I stopped by the feed store the other day. Not the new one down the road with all the pre-packaged bags and nationwide distribution centers, but the old one where the wood floors thick with corn dust still creak under your step, receipts are handwritten and the grain mix of your choice is poured into feedsacks and tied off in a miller’s knot faster than you can follow. The younger kids run off through the aisles looking under pallets and over piles of barley sacks for the calico mama cat that surely is out training her spring kittens how to keep the store free of any intruders as an old farmer sits at the counter casually casting off his morning talking about what needs to be done. I’m grateful that these stores still exist narrowly between yesterday and tomorrow, down the road from the supercenter, just beside where the old train depot used to stand.
When we were young, after an afternoon of baling sticky hot hay in the July sun, we’d stop by the general store by my grandparents’ farm. The one where my papaw would spend most of his mornings sitting on the porch bench swapping stories about mules that could drive themselves home or about an old man he met once that sold peaches by an empty road in Montana. My brother and I would slide out of the red ’78 Ford truck and climb the steps up to the general store screen door, pulling back on the spring just hard enough that it would double bounce behind us. I’d linger a little reaching into the Coke cooler for a bottle trying to take in all the refreshing air I could to keep me cool on the open window drive home. If I was lucky, there’d be a bottle of Big Red instead; a too sweet bit of heaven that landed somewhere between a cherry and bubble gum taste that can only be described as the flavor of “red” that still somehow satisfies on a hot work day.
Downtown shopping with my mother would often include visits to my two favorite general stores. I remember all that was at eye level to an 8 year old; the dusty wood flooring at the Armstrong Hardware store all placed on the diagonal, its bouncy planks weighted down by the center aisle green cabinet filled with packets of garden seed. The smell of tomato plant starts and fertilizer still coming to mind every time I walk into a garden shop. The GC Murphy store would hold treasures of its own with towels and sheets, some garden items, maybe something to wear, some fabric and general goods for the kitchen. I would browse somewhat patiently with my mother, all the while keeping a strong eye on the glass cabinet by the large windowed entrance, hoping that this would be a day where we could stop and get a scoop of hot cashews. The clerk would pour them into a paper sleeve, it’s goodness still so strong in my memory that it’s warm salty taste feels like I just had some for breakfast.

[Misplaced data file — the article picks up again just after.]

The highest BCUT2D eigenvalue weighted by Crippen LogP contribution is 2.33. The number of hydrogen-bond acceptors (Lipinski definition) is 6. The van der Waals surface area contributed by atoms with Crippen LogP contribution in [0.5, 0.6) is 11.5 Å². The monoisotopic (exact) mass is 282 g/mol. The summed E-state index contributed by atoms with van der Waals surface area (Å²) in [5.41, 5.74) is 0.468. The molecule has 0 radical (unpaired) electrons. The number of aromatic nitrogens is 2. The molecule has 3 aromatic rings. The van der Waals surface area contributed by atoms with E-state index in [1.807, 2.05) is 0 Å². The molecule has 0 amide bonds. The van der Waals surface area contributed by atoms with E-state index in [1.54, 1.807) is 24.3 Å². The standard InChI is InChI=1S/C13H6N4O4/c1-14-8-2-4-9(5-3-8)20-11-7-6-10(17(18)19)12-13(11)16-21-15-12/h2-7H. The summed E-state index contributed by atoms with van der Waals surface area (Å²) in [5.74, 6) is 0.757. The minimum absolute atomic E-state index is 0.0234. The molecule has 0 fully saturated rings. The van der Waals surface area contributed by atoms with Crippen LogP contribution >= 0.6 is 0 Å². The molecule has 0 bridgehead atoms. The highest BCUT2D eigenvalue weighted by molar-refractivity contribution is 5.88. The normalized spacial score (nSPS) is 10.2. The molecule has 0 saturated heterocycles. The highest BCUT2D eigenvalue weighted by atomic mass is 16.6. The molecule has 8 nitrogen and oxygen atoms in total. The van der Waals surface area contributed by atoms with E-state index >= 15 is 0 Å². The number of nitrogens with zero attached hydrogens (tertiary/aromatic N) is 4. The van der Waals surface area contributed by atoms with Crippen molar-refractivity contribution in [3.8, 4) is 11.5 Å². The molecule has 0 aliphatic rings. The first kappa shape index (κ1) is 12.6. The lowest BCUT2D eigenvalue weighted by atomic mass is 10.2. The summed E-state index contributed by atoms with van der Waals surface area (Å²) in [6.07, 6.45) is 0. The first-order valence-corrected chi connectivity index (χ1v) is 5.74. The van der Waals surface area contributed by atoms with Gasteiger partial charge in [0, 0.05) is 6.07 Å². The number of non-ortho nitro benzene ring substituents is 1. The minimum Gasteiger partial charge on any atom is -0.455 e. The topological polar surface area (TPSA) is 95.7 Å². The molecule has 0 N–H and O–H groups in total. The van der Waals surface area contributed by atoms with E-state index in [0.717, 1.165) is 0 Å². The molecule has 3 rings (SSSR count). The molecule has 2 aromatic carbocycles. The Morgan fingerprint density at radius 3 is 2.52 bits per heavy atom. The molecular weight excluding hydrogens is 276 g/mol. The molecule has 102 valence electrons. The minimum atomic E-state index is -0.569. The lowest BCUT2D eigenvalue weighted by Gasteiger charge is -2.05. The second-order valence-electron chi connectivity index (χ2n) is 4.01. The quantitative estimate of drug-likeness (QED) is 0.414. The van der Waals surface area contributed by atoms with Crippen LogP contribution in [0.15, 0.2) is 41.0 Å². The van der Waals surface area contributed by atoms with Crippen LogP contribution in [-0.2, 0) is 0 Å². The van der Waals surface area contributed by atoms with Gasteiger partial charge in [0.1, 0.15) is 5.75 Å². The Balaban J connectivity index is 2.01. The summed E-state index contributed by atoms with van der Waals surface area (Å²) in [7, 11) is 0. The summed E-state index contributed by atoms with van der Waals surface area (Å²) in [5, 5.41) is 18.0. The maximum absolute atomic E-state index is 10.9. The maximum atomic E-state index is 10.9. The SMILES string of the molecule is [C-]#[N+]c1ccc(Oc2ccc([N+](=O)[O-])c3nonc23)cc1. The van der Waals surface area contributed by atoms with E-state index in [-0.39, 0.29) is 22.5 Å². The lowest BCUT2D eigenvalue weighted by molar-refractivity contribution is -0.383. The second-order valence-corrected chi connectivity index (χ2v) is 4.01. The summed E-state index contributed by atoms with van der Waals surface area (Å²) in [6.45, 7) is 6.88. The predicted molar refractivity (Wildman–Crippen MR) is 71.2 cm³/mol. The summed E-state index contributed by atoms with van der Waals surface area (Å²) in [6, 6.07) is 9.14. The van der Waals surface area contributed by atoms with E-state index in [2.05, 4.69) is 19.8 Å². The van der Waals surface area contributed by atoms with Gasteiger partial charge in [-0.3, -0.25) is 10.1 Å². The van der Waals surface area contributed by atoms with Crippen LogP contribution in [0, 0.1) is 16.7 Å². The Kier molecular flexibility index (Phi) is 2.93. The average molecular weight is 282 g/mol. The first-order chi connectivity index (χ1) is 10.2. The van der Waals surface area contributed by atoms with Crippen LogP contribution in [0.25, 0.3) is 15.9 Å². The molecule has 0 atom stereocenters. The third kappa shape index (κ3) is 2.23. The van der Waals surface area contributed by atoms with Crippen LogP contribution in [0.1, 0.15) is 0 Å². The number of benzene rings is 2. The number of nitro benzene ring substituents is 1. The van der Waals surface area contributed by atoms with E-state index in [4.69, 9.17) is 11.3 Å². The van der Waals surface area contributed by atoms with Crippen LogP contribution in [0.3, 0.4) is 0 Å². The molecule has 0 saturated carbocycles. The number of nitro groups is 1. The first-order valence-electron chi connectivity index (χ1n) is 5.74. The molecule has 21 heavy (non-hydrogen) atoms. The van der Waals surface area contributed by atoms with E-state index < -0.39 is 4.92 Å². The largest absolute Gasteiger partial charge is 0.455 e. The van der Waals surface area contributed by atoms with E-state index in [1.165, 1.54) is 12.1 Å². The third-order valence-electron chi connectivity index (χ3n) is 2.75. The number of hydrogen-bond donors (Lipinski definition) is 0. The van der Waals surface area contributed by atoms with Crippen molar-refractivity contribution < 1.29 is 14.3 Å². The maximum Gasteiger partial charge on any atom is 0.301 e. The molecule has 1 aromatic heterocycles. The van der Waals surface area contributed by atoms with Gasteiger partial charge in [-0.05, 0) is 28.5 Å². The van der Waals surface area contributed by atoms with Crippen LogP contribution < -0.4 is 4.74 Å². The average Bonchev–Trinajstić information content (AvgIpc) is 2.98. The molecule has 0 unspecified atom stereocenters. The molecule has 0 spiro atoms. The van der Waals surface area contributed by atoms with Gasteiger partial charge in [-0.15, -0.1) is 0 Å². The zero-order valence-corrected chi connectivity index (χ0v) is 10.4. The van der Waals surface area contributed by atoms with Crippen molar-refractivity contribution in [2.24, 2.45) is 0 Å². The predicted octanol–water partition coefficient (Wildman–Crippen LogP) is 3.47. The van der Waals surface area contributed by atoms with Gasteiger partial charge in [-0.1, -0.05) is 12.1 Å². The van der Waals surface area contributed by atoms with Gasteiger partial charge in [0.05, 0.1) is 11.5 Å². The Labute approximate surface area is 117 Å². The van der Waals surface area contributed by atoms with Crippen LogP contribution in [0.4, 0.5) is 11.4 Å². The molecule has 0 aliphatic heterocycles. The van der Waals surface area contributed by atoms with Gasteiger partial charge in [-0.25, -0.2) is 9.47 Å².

It seems that as I’ve grown older, my inner compass and internal clock are always rattling against each other--decisions about taking the long drive home or learning how to make a decent pie crust from scratch knocks against price and convenience, interstates and country roads, carry-out and the kitchen table. But on those occasions where I let experience and memories win- at the restaurant, the general store or the kitchen sink, it seems that I get to win too. Just a little. Every once in a while making life fuller with the colors and the scenery, the sights, the smells, stopping by the bend-in-the-road general store or getting breakfast served where the one that takes your order also helps make it.
I stopped by the old general store by my grandparent’s place not long ago, its windows long shuttered, the screen door aching to be opened over the grass growing out of the cracks in the concrete. I talked with the 3rd generation owner that wouldn’t see a 4th generation owner. She spoke in her soft 91yr old voice about hoping that maybe a young couple would buy it someday, maybe starting their own family in her old house next door. I hope they do. In the meantime, I’ll search out the experience created by first generation or fifth and sixth generation small business owners everywhere, lingering at the Coke cooler if they have one, and thanking them for the new memories.
A friend of Erin and Ben’s, Lisa still enjoys the stroll to the small-town post office to mail an old-fashioned letter -- while texting in line. She’s a mother of four that works in IT in the corporate world balancing the farmer and maker life, new and old, with her history loving teacher husband, Doug. Follow the family’s side hustle of making furniture, leather and silver goods at www.rr3collective.com or on Instagram @FarmHandMadeCo